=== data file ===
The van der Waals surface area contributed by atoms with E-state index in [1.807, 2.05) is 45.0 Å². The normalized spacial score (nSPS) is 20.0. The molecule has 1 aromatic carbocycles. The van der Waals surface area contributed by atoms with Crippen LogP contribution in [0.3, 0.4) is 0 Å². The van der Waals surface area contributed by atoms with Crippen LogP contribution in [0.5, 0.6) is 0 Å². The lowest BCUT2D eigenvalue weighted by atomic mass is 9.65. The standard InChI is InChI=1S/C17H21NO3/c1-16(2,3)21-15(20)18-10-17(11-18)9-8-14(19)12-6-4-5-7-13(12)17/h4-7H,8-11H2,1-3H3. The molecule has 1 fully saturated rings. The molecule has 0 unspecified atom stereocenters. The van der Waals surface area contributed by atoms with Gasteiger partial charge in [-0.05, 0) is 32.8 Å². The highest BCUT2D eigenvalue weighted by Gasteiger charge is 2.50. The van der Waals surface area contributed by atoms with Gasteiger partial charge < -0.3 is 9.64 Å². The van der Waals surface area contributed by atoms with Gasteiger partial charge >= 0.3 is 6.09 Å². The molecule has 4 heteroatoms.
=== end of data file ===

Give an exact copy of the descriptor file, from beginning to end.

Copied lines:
The van der Waals surface area contributed by atoms with E-state index in [1.807, 2.05) is 45.0 Å². The normalized spacial score (nSPS) is 20.0. The molecule has 1 aromatic carbocycles. The van der Waals surface area contributed by atoms with Crippen LogP contribution in [0.3, 0.4) is 0 Å². The van der Waals surface area contributed by atoms with Crippen LogP contribution in [0.5, 0.6) is 0 Å². The lowest BCUT2D eigenvalue weighted by atomic mass is 9.65. The standard InChI is InChI=1S/C17H21NO3/c1-16(2,3)21-15(20)18-10-17(11-18)9-8-14(19)12-6-4-5-7-13(12)17/h4-7H,8-11H2,1-3H3. The molecule has 1 fully saturated rings. The molecule has 0 unspecified atom stereocenters. The van der Waals surface area contributed by atoms with Gasteiger partial charge in [-0.05, 0) is 32.8 Å². The highest BCUT2D eigenvalue weighted by Gasteiger charge is 2.50. The van der Waals surface area contributed by atoms with Gasteiger partial charge < -0.3 is 9.64 Å². The van der Waals surface area contributed by atoms with Gasteiger partial charge >= 0.3 is 6.09 Å². The molecule has 4 heteroatoms.